It seems not even development giants can dodge the vicissitudes of the market. Bonita-Springs, Florida-based luxury home and tower developer, WCI, announced Monday that they have filed for Chapter 11 bankruptcy and will petition to restructure their debt and capital. They followed that announcement yesterday with news that Chief Judge Keven J. Carey of the U.S. Bankruptcy Court, "approved a package of relief designed to facilitate and ensure the continued and uninterrupted operation of WCI's business."
WCI's closest project is The Club on Quincy (pictured, at left) at 3901 N. Fairfax Boulevard in Arlington. The project has been on hold, but is planned as a approximately 125-unit, 12 story condo building one block from Quincy Park, on the site of the parking lot of the Arlington Funeral Home in Ballston. A representative for the company said that project will remain on hold until the "market improves."
The company cites the poor shape of the market as the reason for their financial troubles; WCI accumulated a number of unsold properties because of both purchase cancellations and defaults on existing sales. Under Chapter 11, WCI will be able to reorganize their finances and come up with a plan to keep their business running and pay off their debts and blocks other companies and individuals from collecting debts owed by the company.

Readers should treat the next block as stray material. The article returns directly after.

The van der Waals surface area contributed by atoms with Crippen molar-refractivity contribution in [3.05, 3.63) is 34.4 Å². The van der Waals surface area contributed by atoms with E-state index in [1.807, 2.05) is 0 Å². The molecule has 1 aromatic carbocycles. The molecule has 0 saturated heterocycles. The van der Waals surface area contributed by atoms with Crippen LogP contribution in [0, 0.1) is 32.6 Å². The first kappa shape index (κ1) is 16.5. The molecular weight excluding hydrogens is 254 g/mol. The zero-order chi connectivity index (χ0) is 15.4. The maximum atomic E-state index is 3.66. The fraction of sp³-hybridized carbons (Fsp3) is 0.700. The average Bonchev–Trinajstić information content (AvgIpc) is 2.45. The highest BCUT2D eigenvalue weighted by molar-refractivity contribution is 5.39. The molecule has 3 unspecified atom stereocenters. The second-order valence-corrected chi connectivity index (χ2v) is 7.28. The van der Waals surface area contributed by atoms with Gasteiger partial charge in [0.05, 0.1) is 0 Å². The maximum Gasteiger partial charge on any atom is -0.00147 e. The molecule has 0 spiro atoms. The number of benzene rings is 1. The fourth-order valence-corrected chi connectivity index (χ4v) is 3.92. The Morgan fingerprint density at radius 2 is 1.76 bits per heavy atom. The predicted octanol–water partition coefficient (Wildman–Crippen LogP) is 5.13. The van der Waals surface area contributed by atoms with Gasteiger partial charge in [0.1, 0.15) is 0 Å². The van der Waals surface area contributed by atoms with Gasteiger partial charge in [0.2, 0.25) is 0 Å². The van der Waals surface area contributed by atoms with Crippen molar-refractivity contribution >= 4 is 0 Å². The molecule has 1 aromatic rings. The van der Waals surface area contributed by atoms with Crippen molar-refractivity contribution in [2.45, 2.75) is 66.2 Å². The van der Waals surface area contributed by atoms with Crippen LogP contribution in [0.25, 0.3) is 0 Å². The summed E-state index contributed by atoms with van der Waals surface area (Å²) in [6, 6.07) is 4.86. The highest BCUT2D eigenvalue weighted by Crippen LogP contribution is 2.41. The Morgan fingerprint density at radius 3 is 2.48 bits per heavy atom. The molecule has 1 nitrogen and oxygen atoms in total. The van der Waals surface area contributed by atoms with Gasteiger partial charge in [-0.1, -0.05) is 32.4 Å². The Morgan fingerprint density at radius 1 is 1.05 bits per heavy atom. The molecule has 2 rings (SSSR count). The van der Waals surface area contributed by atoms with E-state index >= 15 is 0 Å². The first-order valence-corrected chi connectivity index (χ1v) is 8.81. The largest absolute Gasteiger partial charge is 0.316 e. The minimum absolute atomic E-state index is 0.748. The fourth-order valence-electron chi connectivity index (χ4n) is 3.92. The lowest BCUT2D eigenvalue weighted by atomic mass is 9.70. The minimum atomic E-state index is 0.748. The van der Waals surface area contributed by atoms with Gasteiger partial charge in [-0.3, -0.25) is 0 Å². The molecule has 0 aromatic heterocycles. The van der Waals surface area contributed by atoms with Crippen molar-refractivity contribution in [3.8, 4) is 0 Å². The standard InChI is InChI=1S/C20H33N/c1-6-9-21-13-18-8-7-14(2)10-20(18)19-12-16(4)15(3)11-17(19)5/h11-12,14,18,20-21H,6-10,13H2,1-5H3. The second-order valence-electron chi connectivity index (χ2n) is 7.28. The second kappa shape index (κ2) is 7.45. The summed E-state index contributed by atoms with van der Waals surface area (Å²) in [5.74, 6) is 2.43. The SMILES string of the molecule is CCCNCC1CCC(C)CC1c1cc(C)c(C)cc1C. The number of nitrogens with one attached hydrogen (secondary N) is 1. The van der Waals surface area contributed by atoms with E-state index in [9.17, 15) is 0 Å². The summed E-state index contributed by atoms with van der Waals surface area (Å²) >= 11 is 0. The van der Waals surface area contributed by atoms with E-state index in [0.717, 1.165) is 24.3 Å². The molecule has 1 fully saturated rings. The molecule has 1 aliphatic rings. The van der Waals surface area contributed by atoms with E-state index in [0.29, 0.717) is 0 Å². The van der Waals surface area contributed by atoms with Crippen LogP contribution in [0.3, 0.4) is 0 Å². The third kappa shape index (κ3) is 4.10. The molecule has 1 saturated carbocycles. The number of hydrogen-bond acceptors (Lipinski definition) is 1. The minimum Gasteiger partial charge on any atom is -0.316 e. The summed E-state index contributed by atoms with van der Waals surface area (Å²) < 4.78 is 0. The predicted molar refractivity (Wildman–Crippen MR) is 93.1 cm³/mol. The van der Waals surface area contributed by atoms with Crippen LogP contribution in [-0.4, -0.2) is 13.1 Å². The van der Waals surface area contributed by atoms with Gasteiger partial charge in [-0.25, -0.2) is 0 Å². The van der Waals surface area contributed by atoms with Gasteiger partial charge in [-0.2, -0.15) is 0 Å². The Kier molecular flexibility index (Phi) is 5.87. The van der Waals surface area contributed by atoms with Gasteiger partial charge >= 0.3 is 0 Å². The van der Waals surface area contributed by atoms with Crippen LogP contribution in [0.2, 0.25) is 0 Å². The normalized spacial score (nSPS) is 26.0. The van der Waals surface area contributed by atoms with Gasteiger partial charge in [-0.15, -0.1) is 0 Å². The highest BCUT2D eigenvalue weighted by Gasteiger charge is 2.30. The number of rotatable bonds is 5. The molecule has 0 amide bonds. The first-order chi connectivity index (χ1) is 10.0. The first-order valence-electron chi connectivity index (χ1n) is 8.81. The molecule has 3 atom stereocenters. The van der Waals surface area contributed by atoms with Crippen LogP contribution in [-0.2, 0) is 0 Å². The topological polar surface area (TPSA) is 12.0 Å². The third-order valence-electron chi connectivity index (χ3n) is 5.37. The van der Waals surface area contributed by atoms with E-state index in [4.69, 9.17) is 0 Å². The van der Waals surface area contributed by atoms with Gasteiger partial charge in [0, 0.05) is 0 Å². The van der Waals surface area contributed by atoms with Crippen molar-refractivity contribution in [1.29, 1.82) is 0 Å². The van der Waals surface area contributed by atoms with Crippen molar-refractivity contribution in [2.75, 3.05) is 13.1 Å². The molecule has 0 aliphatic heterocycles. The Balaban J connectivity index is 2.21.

WCI maintains that they are "absolutely not" going out of business and will use their granted $50 million in cash collateral to meet "immediate obligations to suppliers." According to their press release, "The company said Realtors, brokers and customers will see no interruption in these (brokerage, foreclosure, and rental management) services."
Sitrick and Company, known for its work in "sensitive situations", is doing PR for the WCI while they work through their bankruptcy. WCI's website optimistically cites Delta Airlines, Macy's, and 7-Eleven as other companies that made it through Chapter 11 situations.